Another thing: We may run the signal wire in one direction and the ground wire in the other. Whatever sounds best. When we build our most expensive stuff, the XXYYZZ, sometimes it's murder to find a spool of cable or conductor material to build it with. People want 'em, but we can't get the materials that have the sound for it.
Drug induced delusion. It's amazing these folks can get these words out.
 

anmpr1

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When we build our most expensive stuff, the XXYYZZ, sometimes it's murder to find a spool of cable or conductor material to build it with.
Is that an actual quote? Very funny. Murder, eh? Since Cable Guy is in a forensic mood, he might have said, "...sometimes it's murder to find a spool of cable or conductor material to build it with, but when we find it, it's highway robbery what we charge our customers!
 

irontortoise

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How about some idiotic comments by a cable manufacturer whilst being interviewed by a subjective reviewer? :)

Well, we make the less expensive XYZ interconnect on a machine—[...] But we also make handmade interconnects that take over an hour to build just for one pair, which we then run through some tests and give a serial number to.

When we build 'em by hand, we can scrutinize the materials through listening tests before putting them in the cable. Whenever I get a new spool of conductor material, we build a test assembly and listen to the signal in one direction, then flip it around and listen in the other direction. I mark the spool with the direction of the cable. What direction they wind up in the cable itself is dependent on which cable it's going in. It may run in either one direction or another! In many cables, we'll run it in one direction in 6'-and-under lengths, and flip it around for longer lengths. If we made it all by machine, we couldn't do any of this.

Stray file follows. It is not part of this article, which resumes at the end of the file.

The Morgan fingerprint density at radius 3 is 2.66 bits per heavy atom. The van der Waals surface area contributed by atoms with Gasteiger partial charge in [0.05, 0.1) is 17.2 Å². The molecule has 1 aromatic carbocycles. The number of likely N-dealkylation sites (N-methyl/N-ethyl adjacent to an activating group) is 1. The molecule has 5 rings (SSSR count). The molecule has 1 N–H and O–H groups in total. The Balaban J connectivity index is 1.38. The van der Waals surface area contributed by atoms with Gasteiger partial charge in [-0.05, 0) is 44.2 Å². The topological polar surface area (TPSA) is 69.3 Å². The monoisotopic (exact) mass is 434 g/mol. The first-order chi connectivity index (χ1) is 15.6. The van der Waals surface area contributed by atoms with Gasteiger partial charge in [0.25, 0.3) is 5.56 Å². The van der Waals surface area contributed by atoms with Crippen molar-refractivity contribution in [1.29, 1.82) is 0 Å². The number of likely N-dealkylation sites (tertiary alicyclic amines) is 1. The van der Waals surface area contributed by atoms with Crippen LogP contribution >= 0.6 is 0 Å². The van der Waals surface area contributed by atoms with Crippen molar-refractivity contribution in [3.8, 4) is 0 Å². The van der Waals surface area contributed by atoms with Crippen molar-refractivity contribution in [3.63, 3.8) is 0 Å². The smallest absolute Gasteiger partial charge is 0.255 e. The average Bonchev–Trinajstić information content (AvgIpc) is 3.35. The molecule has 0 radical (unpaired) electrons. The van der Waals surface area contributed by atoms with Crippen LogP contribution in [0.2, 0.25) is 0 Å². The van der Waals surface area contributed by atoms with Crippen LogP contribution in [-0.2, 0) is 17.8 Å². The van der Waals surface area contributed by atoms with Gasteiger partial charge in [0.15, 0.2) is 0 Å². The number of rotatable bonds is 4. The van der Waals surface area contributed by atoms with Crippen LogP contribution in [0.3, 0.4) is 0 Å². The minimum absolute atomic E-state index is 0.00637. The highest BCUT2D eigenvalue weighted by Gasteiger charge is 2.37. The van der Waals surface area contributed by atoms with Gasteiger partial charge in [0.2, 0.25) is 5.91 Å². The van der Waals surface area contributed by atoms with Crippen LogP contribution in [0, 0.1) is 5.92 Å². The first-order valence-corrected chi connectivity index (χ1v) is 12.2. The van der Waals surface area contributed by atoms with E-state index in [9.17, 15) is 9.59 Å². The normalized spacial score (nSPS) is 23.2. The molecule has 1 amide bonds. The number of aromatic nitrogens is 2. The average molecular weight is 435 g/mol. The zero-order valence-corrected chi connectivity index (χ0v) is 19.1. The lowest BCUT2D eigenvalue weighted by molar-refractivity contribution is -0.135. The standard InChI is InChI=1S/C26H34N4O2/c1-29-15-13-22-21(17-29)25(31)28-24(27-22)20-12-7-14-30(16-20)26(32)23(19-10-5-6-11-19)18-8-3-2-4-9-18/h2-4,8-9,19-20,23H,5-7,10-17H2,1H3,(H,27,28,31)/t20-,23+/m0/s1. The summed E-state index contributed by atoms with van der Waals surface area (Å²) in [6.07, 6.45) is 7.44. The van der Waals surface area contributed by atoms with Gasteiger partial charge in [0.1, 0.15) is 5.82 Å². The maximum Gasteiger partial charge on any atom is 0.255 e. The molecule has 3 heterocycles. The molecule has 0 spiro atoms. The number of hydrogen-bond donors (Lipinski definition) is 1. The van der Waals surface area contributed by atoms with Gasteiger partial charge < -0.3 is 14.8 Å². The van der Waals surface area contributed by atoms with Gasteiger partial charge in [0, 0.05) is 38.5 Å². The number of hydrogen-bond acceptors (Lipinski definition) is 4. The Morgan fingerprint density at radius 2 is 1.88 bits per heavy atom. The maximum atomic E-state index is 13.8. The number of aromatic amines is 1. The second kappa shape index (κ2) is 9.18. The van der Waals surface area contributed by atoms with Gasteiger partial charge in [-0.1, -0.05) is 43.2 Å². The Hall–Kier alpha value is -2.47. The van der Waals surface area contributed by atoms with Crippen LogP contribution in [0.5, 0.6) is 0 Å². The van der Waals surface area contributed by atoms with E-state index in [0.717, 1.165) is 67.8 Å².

Another thing: We may run the signal wire in one direction and the ground wire in the other. Whatever sounds best. When we build our most expensive stuff, the XXYYZZ, sometimes it's murder to find a spool of cable or conductor material to build it with. People want 'em, but we can't get the materials that have the sound for it.
Translation:
“We buy this cable premade in bulk for the cheapest Chinese factory we can. Then we mark it up to CRAZY prices and tell a ridiculous story about them. Then people buy it from us! I’m about to buy my second yacht! Thanks for helping us con those folks. High five!”
 

anmpr1

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Generally, the music scene hasn't gotten to the point of 'high end' audio weirdness. Most musicians tend to live on the 'bang for the buck' end of the price point. Although when it comes to guitars, there's just as much weirdness as in high-end audio. However it usually takes a different form.

I found this while slumming. $85.00. My bet is that they are well made, although I'm not sure the intended customer. In any case, since I can't play like Joe, I'll stick with twenty dollar generics.

klotz-cable-20ft-straight_720x.jpg